Opioid-Maker Insys Admits To Bribing Doctors, Agrees To Pay $225 Million Settlement
Insys Therapeutics, an opioid manufacturer, has agreed to pay $225 million to settle the federal government's criminal and civil investigations into the company's marketing practices. As part of the settlement, Insys Therapeutics admitted to bribing doctors to prescribe its opioid painkiller.
Last month, a federal jury in Boston found five top Insys Therapeutics executives guilty of racketeering conspiracy for these same practices. Now, the federal government is holding the company accountable.
In the agreement, the drugmaker admitted orchestrating a nationwide scheme in which it set up a sham "speaker program." Participating doctors were not paid to give speeches, but to write prescriptions of Insys Therapeutics' fentanyl-based medication, Subsys. Often the painkiller was prescribed to patients who did not need it.
Over the next five years, the company has agreed to close federal monitoring and the federal government reserves the right to charge the company in the future if there's a violation.
"For years, Insys engaged in prolonged, illegal conduct that prioritized its profits over the health of the thousands of patients who relied on it," said U.S. Attorney Andrew Lelling in a statement. "Today, the company is being held responsible."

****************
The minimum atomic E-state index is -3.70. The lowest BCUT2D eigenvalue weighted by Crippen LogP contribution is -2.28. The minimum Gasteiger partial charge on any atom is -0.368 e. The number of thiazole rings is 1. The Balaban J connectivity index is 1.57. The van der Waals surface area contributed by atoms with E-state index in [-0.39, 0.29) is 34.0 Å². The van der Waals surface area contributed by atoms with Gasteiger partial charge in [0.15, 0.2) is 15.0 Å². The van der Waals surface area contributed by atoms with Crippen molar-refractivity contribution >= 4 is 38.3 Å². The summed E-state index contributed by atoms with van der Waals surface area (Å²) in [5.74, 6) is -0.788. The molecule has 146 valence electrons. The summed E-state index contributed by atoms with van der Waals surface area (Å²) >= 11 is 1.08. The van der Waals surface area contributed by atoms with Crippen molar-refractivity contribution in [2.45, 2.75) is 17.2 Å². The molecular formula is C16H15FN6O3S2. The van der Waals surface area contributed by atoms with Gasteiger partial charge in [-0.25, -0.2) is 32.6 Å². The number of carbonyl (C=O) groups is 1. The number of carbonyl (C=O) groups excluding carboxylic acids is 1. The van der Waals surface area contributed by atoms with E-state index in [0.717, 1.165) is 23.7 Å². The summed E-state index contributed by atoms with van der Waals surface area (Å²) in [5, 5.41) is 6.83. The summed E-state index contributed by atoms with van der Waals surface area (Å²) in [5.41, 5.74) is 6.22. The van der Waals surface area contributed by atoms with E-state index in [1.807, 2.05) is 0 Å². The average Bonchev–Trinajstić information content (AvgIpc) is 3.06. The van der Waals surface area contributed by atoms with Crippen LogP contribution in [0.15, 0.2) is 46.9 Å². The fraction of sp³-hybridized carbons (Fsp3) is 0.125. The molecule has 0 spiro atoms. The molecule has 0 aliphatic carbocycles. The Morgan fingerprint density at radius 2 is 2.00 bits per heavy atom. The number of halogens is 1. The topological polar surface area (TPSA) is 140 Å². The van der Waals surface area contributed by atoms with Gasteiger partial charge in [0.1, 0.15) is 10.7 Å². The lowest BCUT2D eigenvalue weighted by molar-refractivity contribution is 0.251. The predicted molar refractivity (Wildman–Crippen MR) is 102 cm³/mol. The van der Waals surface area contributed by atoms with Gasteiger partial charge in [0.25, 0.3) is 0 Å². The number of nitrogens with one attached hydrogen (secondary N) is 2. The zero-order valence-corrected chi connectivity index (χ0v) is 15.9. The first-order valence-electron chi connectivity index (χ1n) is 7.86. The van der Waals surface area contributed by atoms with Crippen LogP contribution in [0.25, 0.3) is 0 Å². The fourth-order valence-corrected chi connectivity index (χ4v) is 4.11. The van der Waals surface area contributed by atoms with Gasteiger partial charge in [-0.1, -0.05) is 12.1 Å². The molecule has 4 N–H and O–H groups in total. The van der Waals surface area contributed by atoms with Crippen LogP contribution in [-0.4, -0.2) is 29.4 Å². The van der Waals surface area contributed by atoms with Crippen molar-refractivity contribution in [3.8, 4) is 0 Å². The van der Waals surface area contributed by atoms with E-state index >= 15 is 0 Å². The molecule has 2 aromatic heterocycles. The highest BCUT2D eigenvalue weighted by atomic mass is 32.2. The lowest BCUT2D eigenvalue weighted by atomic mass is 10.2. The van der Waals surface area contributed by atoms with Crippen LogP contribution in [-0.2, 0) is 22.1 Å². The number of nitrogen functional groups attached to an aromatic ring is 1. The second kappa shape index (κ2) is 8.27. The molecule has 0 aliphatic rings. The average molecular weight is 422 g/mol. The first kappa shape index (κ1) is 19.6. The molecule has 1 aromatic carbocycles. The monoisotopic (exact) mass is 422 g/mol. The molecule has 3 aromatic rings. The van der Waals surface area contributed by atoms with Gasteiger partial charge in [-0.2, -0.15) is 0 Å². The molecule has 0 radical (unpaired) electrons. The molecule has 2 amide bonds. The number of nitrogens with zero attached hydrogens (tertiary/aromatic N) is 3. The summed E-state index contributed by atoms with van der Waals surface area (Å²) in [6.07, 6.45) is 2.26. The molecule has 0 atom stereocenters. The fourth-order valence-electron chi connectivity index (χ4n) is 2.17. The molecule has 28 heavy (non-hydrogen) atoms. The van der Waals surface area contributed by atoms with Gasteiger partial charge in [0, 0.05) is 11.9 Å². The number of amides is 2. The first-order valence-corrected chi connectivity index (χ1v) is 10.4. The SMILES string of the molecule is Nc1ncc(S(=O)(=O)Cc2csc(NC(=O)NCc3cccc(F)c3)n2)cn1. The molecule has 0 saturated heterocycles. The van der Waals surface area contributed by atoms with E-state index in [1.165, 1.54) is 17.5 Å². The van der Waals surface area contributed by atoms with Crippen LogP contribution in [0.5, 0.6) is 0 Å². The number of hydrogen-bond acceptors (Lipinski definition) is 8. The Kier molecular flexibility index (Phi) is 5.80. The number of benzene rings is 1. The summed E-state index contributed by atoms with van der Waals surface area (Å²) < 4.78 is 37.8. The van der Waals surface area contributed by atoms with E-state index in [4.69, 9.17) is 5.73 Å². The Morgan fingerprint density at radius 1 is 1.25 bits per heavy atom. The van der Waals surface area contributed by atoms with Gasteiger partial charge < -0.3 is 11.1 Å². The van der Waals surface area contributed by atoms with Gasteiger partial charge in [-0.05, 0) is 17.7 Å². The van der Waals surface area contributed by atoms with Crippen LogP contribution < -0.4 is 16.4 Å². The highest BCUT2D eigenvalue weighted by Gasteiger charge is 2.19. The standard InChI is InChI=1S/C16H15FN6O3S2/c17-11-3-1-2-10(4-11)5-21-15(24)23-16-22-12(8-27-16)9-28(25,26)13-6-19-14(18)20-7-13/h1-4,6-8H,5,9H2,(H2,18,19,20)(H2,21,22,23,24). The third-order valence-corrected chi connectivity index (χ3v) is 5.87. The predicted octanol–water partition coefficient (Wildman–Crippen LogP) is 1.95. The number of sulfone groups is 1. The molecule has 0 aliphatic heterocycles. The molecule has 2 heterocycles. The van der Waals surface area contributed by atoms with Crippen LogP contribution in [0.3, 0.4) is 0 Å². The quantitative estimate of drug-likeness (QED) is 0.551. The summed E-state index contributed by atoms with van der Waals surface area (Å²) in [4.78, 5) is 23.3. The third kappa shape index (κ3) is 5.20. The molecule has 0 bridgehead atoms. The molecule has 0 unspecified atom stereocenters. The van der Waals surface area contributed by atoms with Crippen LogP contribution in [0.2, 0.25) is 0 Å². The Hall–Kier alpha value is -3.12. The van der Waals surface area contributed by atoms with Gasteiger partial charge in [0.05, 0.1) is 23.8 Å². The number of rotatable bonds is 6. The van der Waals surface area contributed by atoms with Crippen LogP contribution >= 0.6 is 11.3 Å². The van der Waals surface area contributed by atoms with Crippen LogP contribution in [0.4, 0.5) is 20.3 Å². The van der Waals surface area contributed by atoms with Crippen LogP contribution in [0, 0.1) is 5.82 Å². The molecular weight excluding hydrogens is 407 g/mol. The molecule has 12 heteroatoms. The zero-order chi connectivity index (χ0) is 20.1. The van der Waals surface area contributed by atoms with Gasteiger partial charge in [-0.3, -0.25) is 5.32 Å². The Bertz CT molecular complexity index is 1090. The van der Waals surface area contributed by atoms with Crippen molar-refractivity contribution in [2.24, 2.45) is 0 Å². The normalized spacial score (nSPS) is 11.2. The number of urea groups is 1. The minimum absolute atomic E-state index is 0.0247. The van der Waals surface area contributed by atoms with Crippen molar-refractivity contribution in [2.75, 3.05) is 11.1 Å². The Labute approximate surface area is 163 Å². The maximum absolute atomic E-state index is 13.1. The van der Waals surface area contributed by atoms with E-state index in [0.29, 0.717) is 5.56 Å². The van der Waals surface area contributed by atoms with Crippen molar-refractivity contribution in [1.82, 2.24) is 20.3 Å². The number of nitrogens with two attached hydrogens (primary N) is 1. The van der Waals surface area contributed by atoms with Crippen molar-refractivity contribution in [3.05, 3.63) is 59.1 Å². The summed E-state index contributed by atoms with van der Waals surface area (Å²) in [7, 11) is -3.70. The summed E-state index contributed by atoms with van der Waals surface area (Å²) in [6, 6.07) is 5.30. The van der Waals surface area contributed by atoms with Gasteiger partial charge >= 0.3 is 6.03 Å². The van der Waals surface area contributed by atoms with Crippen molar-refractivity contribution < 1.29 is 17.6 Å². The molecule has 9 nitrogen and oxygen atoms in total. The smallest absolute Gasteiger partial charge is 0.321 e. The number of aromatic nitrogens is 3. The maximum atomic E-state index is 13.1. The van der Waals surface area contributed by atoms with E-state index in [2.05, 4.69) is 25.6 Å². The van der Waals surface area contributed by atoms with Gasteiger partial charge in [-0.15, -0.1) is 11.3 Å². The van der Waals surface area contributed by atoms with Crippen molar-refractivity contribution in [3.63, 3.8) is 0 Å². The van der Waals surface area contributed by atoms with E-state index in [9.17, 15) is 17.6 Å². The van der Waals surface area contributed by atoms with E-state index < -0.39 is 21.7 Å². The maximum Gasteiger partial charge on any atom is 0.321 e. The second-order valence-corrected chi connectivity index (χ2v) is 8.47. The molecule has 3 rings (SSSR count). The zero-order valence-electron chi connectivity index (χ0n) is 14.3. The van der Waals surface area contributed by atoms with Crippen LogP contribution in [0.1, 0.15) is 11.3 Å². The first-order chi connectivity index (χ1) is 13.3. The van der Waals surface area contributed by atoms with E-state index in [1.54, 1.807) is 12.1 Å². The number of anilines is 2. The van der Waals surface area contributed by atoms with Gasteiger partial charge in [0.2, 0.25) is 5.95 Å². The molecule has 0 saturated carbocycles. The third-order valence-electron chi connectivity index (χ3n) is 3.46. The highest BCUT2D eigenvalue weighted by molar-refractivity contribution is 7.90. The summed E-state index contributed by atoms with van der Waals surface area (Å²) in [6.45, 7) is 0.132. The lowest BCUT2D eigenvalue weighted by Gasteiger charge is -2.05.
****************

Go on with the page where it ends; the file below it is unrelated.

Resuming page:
This settlement, as well as the criminal prosecution of Insys executives, is part of the federal government's efforts to punish pharmaceutical companies for their role in fueling the opioid epidemic.
"Today's settlement sends a strong message to pharmaceutical manufacturers that the kinds of illegal conduct that we have alleged in this case will not be tolerated," said Assistant Attorney General Jody Hunt in a statement. "I want to assure the families and communities ravaged by this epidemic that the Department of Justice will continue to act forcefully to hold opioid manufacturers accountable for their actions."
The founder of Insys Therapeutics, John Kapoor, is among the highest ranking pharmaceutical executives to be convicted amid the opioid epidemic. Sentencing of the former billionaire is scheduled for September.
A spokesperson for Insys Therapeutics did not respond to a request for comment regarding the settlement. However, in August 2018 the company announced the settlement-in-principle and a spokesperson said in a statement, "Insys Therapeutics in no way defends the past misconduct of former employees."
The company has faced significant financial troubles that it attributes to legal costs. Earlier this year, an Insys spokesperson said the company may not survive.
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